This leads to the concept that interagency interaction, like all complex adaptive systems, possess boundaries that have rules. This is called a lifeworld, where within these boundaries words and symbols are signals and have intrinsic meaning and value. There are signals inherent within all complex systems, so it is equally important to recognize these signals and how they influence as well as the meaning that these messages maintain within the system. There is importance with influencing lifeworlds in comprehending the cognitive dimension, which, as it implies, exists in the human mind and includes the desired perceptions and attitudes of the intended populations of interest.
This basically means that humans process information they receive within this cognitive dimension, which is filtered through an individual’s unique set of experiences and biases or a lens, which seeks to provide a sense of meaning and context to the received information. The interagency system is flushed with several competing lenses where the same set of inputs will not equate with unilateral outputs, due to feedback in the manner in which these actors interpret information.
The challenge for the CMAG is how to influence interagency partners so that the system outputs meets unified lines of effort, which ultimately results in the decisive action point, whether to commit or not commit or to what degree a commitment is required in actions against groups like ISIL. The complexities of multiple agencies with competing agendas is central to identifying the problem of communication from within the system. This is where it is imperative for the CMAG to understand the multiple realities of the lifeworld. In the lifeworld, the meaning of everyday communication will have different meanings.
In the lifeworld of interagency collaboration with other instruments of national power, unlike the military, international and nongovernment organizations do not use coerce as a means of influence. They use persuasion to be successful. Norm entrepreneurs, or those who are interested in changing social norms, must speak to aspects of belief systems or lifeworlds that transcend a specific cultural or political context. This is the shortfall to overall outputs in decision-making within the life cycles, or norm cascades, of the interagency system as the lack of political will is most likely the result in norm shifts, which are to the idealist what changes in balance of power are to realists. The lack of political will, for better or worse, may lead to a tipping point.
Understanding Tipping Points
The tipping or threshold point is obtained through the mechanism of socialization. Therefore, the adaptive ability to render oneself into a lifeworld and persuade and influence is to also understand the cultural norms, or the shared value within the lifeworld. This means, within the interagency community, pressures are applied against other internal actors through the exchange of competing ideas or leveraging of material aid to countries that would otherwise be denied to conventional military actors. In this case, the fluid ability of Doctors without Borders to gain access and placement into politically volatile countries where the U.S. seeks strategic leverage is the unique strength that soft powers, like the Red Cross, use to check and balance the traditional hard power, such as the U.S Army.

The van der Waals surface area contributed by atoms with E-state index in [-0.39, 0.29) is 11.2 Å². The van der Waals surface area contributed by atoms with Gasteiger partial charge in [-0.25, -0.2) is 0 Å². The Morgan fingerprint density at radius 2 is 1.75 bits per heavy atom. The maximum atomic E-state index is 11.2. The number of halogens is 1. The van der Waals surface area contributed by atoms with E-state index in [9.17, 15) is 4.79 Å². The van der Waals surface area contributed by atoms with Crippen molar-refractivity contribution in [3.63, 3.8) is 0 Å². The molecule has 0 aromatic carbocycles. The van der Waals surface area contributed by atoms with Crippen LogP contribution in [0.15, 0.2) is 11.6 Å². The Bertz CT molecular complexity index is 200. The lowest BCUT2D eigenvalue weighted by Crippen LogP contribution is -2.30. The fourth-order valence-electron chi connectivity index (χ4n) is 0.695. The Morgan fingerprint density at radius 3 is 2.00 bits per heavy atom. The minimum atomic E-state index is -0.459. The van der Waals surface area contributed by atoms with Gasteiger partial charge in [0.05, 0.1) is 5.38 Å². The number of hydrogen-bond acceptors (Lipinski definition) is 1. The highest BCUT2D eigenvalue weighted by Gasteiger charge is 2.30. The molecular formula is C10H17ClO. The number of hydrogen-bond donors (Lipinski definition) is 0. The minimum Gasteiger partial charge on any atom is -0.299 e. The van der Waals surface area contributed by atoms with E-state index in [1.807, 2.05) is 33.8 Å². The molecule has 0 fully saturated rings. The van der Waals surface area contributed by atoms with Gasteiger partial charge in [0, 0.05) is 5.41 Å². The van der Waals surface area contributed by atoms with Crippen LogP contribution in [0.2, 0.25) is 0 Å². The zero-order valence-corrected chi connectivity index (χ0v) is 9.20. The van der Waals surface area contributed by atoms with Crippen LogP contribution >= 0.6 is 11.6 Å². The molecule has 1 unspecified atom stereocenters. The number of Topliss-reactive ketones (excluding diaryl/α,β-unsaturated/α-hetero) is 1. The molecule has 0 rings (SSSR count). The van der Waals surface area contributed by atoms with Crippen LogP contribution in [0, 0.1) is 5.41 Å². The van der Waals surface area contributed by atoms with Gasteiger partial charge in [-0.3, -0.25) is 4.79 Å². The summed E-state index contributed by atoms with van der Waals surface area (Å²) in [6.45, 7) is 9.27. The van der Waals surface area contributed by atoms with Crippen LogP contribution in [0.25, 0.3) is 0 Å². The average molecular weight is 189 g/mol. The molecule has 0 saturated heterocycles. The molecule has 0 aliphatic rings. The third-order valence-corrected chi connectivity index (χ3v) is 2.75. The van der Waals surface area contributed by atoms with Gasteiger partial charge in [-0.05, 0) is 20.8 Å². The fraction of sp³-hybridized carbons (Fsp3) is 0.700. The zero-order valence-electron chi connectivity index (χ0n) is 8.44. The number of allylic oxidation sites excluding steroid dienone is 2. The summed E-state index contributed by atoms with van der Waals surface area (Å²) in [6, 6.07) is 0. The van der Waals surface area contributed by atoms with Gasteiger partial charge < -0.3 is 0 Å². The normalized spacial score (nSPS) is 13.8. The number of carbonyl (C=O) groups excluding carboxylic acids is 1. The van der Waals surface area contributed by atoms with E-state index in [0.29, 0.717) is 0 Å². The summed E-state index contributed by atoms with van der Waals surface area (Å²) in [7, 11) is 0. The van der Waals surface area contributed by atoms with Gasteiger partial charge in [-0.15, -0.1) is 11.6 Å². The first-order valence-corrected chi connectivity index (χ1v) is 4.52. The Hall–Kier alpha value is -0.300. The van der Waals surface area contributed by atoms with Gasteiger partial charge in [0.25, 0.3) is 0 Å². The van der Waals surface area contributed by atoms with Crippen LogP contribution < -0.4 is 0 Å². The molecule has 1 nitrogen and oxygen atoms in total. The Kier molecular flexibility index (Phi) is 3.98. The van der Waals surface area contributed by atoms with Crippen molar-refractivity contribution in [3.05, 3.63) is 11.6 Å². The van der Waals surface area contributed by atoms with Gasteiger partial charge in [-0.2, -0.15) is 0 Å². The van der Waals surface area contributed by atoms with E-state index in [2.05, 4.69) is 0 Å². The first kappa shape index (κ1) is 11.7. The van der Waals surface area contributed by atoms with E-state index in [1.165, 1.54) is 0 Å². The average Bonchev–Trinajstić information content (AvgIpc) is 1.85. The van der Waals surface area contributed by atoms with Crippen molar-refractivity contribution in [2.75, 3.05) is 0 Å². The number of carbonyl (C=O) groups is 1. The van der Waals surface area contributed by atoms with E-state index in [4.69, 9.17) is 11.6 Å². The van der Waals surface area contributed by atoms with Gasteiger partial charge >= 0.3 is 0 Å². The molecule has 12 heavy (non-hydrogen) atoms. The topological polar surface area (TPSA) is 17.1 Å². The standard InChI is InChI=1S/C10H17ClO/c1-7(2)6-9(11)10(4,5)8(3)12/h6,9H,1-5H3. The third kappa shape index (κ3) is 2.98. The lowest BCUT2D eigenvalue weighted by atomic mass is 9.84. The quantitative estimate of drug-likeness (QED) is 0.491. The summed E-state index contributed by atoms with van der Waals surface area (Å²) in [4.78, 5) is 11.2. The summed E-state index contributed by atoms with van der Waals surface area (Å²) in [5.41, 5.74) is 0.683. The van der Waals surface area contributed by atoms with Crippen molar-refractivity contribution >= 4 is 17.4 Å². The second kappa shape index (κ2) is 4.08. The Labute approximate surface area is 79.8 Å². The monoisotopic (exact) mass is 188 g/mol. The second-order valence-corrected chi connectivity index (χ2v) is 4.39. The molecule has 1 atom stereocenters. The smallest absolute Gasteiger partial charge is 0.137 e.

Strategic communication among all actors within the interagency system, in order to adapt progressively towards that decision point of action, needs to nests itself within the concept of intersubjectivity. Symbols have meaning. The value of symbols is dependent upon the system in which symbols share meaning. Denotation, therefore, is an exercise in intersubjectivity, where a singular item can have dual meaning, depending on the relationship. The meaning of stability in Iraq, for example, has differing denotations to sub-cultures. The U.S. military, on one hand, tends to view stability as the cessation of hostilities, where new development and progress towards pro-democratic government is the end-state. The typical Arab villager, on the other hand, may view stability as the absence of foreign political or military influence, therefore the absence of an insurgency, in his day-to-day lifeworld.
Intersubjectivity, as it relates to interagency influence, is dependent on the context of meaning. There are three forms of contextuality: biological, social, and temporal and these all factor in how symbols are denoted.  The temporal form is particularly interesting. These interagency actors may be present for a briefing, but due to pre-existing knowledge and experiences in other life worlds, meaning becomes obscured and influence among targeted agencies becomes fragmented. This is also why the process of how the CMAG communicates among all actors is as important as to what the CMAG communicates. In the absence of the shared meaning of symbols, or intersubjectivity, the information output based from a flawed feedback mechanism is reduced, and therefore without actual meaning.